Catalytic activity of selenomethionine in removing amino acid, peptide, and protein hydroperoxides
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Selenium is a critical trace element, with deficiency associated with numerous diseases including cardiovascular disease, diabetes, and cancer. Selenomethionine (SeMet; a selenium analogue of the amino acid methionine, Met) is a major form of organic selenium and an important dietary source of selenium for selenoprotein synthesis in vivo. As selenium compounds can be readily oxidized and reduced, and selenocysteine residues play a critical role in the catalytic activity of the key protective enzymes glutathione peroxidase and thioredoxin reductase, we investigated the ability of SeMet (and its sulfur analogue, Met) to scavenge hydroperoxides present on amino acids, peptides, and proteins, which are key intermediates in protein oxidation. We show that SeMet, but not Met, can remove these species both stoichiometrically and catalytically in the presence of glutathione (GSH) or a thioredoxin reductase (TrxR)/thioredoxin (Trx)/NADPH system. Reaction of the hydroperoxide with SeMet results in selenoxide formation as detected by HPLC. Recycling of the selenoxide back to SeMet occurs rapidly with GSH, TrxR/NADPH, or a complete TrxR/Trx/NADPH reducing system, with this resulting in an enhanced rate of peroxide removal. In the complete TrxR/Trx/NADPH system loss of peroxide is essentially stoichiometric with NADPH consumption, indicative of a highly efficient system. Similar reactions do not occur with Met under these conditions. Studies using murine macrophage-like J774A.1 cells demonstrate a greater peroxide-removing capacity in cells supplemented with SeMet, compared to nonsupplemented controls. Overall, these findings demonstrate that SeMet may play an important role in the catalytic removal of damaging peptide and protein oxidation products.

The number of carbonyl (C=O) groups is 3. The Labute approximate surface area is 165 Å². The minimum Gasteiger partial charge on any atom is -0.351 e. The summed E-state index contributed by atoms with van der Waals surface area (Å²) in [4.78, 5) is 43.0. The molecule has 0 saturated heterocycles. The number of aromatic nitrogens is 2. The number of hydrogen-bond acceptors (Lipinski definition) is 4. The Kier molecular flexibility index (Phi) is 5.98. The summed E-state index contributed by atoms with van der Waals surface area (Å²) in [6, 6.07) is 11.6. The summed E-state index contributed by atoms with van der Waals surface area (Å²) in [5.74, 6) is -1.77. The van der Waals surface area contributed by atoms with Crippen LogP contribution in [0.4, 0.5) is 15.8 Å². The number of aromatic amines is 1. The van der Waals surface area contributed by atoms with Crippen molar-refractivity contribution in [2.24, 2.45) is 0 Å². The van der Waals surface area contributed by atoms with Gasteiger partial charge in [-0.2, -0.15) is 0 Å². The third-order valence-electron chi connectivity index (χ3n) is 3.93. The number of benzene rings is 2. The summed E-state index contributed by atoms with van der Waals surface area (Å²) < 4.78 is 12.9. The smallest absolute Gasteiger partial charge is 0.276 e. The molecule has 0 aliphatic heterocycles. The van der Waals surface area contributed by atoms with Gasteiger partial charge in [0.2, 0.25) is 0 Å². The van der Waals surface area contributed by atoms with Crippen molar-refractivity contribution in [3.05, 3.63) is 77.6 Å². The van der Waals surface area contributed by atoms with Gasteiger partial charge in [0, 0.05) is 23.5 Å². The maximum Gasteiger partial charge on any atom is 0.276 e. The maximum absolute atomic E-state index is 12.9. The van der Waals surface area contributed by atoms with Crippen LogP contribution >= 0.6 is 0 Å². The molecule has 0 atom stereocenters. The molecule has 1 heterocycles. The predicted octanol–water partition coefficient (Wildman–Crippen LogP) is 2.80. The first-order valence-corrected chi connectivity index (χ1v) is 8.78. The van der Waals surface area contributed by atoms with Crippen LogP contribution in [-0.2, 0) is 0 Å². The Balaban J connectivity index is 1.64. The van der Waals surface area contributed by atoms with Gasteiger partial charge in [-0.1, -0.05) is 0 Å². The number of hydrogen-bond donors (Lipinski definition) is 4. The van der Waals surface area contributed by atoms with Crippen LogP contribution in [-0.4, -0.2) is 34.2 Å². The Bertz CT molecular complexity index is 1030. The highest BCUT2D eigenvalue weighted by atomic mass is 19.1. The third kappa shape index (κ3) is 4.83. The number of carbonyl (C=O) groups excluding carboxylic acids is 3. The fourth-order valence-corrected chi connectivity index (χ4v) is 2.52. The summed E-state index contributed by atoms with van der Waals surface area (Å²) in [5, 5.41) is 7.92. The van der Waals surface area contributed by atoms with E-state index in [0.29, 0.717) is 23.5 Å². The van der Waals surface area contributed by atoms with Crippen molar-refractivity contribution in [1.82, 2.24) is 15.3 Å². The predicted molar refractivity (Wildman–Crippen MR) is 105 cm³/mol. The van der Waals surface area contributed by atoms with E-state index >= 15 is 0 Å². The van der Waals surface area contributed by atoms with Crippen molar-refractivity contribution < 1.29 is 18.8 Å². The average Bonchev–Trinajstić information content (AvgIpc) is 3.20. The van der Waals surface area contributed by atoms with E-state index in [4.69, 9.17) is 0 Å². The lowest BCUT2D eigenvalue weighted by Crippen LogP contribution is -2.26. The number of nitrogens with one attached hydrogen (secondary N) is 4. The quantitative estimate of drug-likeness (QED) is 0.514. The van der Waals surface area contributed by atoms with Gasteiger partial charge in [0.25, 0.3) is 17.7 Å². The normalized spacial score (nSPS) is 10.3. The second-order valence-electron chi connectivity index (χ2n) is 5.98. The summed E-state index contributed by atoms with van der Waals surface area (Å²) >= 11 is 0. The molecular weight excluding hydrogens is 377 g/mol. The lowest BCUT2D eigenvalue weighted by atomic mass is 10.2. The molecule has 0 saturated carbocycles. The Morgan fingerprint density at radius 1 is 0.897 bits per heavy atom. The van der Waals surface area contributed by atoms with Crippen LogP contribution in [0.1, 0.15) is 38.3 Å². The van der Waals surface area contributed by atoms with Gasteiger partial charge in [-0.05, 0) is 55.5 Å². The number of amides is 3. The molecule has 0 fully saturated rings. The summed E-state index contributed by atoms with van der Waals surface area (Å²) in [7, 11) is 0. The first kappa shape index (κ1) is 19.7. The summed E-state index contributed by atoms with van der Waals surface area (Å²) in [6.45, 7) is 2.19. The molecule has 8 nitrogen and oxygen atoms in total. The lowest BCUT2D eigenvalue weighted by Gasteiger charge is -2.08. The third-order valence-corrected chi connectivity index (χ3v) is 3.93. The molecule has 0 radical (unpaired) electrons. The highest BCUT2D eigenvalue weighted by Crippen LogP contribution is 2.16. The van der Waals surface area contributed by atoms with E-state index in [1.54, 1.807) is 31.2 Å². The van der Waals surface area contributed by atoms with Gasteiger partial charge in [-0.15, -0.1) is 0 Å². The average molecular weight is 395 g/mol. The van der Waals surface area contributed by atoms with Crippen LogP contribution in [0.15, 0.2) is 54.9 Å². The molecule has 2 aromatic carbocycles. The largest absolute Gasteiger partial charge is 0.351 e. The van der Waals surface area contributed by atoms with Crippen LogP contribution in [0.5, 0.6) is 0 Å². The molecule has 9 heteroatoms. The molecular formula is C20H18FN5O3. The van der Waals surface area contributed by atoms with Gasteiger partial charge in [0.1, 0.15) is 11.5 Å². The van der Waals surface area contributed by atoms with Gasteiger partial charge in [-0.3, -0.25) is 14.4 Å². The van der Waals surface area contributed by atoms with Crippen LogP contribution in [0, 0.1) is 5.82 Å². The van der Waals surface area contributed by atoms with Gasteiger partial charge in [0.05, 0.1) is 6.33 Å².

|Journal||Free Radical Biology & Medicine|
|Number of pages||12|
|Publication status||Published - 15 Dec 2011|
- Amino Acids, Animals, Catalysis, Cell Line, Dose-Response Relationship, Drug, Glutathione, Humans, Hydrogen Peroxide, Mice, NADP, Oxidation-Reduction, Peptides, Peroxides, Proteins, Selenomethionine, Thioredoxin-Disulfide Reductase, Thioredoxins, Time Factors